Alternative history: Three decades of the publisher

Alex Calvin
Alternative history: Three decades of the publisher

30years ago, Roger Hulley was approached by two men who wanted to publish their game.

The year before, Hulley had moved out of the music industry to work at UK games distribution firm R&R, but with this title he was being pitched, he decided to set up his own games label.

Those two men were Martyn Brown, who would go on to found Team 17, and Mick Robinson.

The title was a Spectrum platformer called Henry's Hoard, and it was the first title published by Hulley's own games firm – Alternative Software.

They were having difficulty getting it out into the market place so I basically bought the title, the stock and the name and thought: ‘what am I going to do next?',” Hulley says.

I then started looking out for other products to put out on the label as well.

"I came from the record industrybefore that. I used to love the idea of having a hit record – of course, I wasn't going to get that myself – but I just liked the idea of being able to publish a game, seeing it go into the charts and so on. That's what inspired me to get started.”

He continues: In the early days we were buying people's back catalogue. I bought games off Creative Spark, Mikro-Gen and Activision. So we were going into the marketplace and acquiring titles that way, as well as actually going out and getting indie developers on board.

"We were always very indie-friendly; we wanted to source games which really needed an expert hand to steer them through the market place.”

"By 1990 we had a 17 per cent market share of the budget games sector."

Roger Hulley, Alternative Software

By 1988, Alternative had started developing its own games, and in 1989 it launched a string of licensed kids products.

We had games based on Postman Pat, Thomas the Tank Engine and Sooty and Sweep – those characters sold phenomenally well,” Hulley says.

It was my thinking at the time – having a little family – that there were no real children's games available that were retailed at the right price point. So the public was going out to buy a game for their child and had to spend 10.

"Parents are going to cough and splutter at that price – in those days it was a huge amount. So we brought out children's games at a sensible price point. We targeted 1.99 and figured we'd get people picking up those titles much quicker. Parents thought that if their kids didn't like it, they had only lost 1.99 not 10. It was a good spend.”

Alternative has seen its fair share of success during its 30 years. At one point the firm constituted a decent section of the budget games market.

Titles like Postman Pat and big games like Thomas the Tank Engine, Sooty and Sweep, football games like Soccer Boss, Tracksuit Manager, eventually Dalek Attack and Yogi Bear – they all sold very well,” Hulley recalls.

In 1990 we had 17 per cent of the budget market. By volume we were really moving units through. We are obviously much smaller now in terms of market share, but our turnover is good.

And just this September, we had Rugby League Live 3 reach No.9 in the Top 40. That was fantastic.

"But things have changed - we are no longer a volume publisher, we're quite selective in what we put out and we are obviously developing most of our own games today as well as publishing and distributing other peoples' titles.”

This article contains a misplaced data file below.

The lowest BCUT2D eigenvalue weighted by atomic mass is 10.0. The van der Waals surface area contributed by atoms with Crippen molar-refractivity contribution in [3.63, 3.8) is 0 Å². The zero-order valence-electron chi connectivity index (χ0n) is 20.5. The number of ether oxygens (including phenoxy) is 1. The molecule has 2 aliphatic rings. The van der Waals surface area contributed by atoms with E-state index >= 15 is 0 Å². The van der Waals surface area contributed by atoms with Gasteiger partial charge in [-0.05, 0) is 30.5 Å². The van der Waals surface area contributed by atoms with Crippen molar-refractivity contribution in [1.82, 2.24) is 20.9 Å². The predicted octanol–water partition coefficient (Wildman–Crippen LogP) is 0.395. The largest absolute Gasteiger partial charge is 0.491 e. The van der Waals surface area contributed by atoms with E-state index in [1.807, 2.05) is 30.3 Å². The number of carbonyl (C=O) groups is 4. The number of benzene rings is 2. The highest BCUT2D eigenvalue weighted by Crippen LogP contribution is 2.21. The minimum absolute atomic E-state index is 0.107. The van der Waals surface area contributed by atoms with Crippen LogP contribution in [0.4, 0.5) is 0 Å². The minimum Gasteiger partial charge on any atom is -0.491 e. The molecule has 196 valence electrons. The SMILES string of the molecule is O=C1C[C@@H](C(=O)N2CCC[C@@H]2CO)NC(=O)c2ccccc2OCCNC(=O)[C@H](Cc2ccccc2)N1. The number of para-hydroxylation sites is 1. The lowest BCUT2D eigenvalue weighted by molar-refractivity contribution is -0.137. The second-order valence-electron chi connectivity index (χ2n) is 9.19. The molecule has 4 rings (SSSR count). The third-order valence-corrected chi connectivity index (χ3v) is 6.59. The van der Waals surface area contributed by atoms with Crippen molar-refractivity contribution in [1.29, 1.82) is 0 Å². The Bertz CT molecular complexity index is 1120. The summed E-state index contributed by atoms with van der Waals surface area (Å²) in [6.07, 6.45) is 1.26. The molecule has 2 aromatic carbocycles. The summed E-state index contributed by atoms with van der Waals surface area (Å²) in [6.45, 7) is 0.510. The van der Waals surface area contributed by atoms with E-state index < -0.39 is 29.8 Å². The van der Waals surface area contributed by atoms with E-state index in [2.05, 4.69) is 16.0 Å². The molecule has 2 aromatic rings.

Of course, the games market has changed beyond recognition in the last 30 years. Back when Hulley started publishing games, they were on cassette tapes – a far cry from our modern infrastructure of discs and digital downloads.

The biggest change was in about 1993 when 8-bit was suddenly killed overnight,” Hulley recalls.

In those days the market place was dominated by Spectrum, Commodore and Amstrad games, on cassette of course. We actually purchased a cassette duplication plant at that time because we were moving that amount of volume. What happened was WH Smiths decided it didn't want to stock 8-bit anymore and then other retailers followed suit. That whole market died very, very quickly. We were set up at that particular stage in time to do much more. We were just developing 16-bit games and bringing a few through, but we didn't have any volume. That was a major event for us.

The advent of console games, when they started coming through – the Master System, Mega Drive etcetera – really started biting into the market. Prior to that, there had been the Atari VCS2600 and Intellivision, but home computer games had really taken off in the UK in particular. When Sega came into the show with the Master System and Mega Drive, the market place changed dramatically.”

Today, Alternative Software continues to support the console space. But Hulley says he'll be keeping his options open for the next 30 years.

He concludes: Going forwards, I hope Alternative will keep producing products that are relevant to the market place at that particular stage in time.”


PRINT ISN'T DEAD

Alternative's success hasn't just been in games.

In 1989, it made a graphics package, allowing users to produce printed cards, invitations and other media decorated with licensed IP.

We've adapted our graphics packages for Thomas the Tank Engine. And we created electronic paint and create products,” founder Roger Hulley says.

We stayed with that product and enhanced it and improved the print engine. We produce some of the best interactive print software in the world – so much so that manufacturers like Canon, HP, Dell and Epson all use our software. Recently we did a Harry Potter activity print studio for Canon. For Epson, we did a Man United one. For Dell we did Spider-Man.

"We basically worked on the engine and kept it going. We now produce the best print studios in the world.”

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